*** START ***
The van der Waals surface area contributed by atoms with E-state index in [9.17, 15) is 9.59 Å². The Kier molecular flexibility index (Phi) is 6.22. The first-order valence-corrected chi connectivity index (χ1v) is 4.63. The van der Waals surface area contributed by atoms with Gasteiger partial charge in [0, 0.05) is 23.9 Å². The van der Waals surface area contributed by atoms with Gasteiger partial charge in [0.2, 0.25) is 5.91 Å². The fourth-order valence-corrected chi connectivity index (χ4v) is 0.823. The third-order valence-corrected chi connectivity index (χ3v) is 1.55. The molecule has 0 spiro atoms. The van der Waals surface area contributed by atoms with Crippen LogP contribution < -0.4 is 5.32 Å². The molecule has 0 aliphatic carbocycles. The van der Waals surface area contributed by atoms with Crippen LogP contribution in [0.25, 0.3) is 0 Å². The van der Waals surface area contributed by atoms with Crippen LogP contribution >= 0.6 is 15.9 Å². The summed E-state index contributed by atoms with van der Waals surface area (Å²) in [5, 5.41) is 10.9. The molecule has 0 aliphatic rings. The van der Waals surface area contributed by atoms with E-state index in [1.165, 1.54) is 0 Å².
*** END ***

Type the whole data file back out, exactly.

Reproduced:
The van der Waals surface area contributed by atoms with E-state index in [9.17, 15) is 9.59 Å². The Kier molecular flexibility index (Phi) is 6.22. The first-order valence-corrected chi connectivity index (χ1v) is 4.63. The van der Waals surface area contributed by atoms with Gasteiger partial charge in [0, 0.05) is 23.9 Å². The van der Waals surface area contributed by atoms with Gasteiger partial charge in [0.2, 0.25) is 5.91 Å². The fourth-order valence-corrected chi connectivity index (χ4v) is 0.823. The third-order valence-corrected chi connectivity index (χ3v) is 1.55. The molecule has 0 spiro atoms. The van der Waals surface area contributed by atoms with Crippen LogP contribution < -0.4 is 5.32 Å². The molecule has 0 aliphatic carbocycles. The van der Waals surface area contributed by atoms with Crippen LogP contribution in [0.25, 0.3) is 0 Å². The van der Waals surface area contributed by atoms with Crippen LogP contribution >= 0.6 is 15.9 Å². The summed E-state index contributed by atoms with van der Waals surface area (Å²) in [5, 5.41) is 10.9. The molecule has 0 aliphatic rings. The van der Waals surface area contributed by atoms with E-state index in [1.165, 1.54) is 0 Å².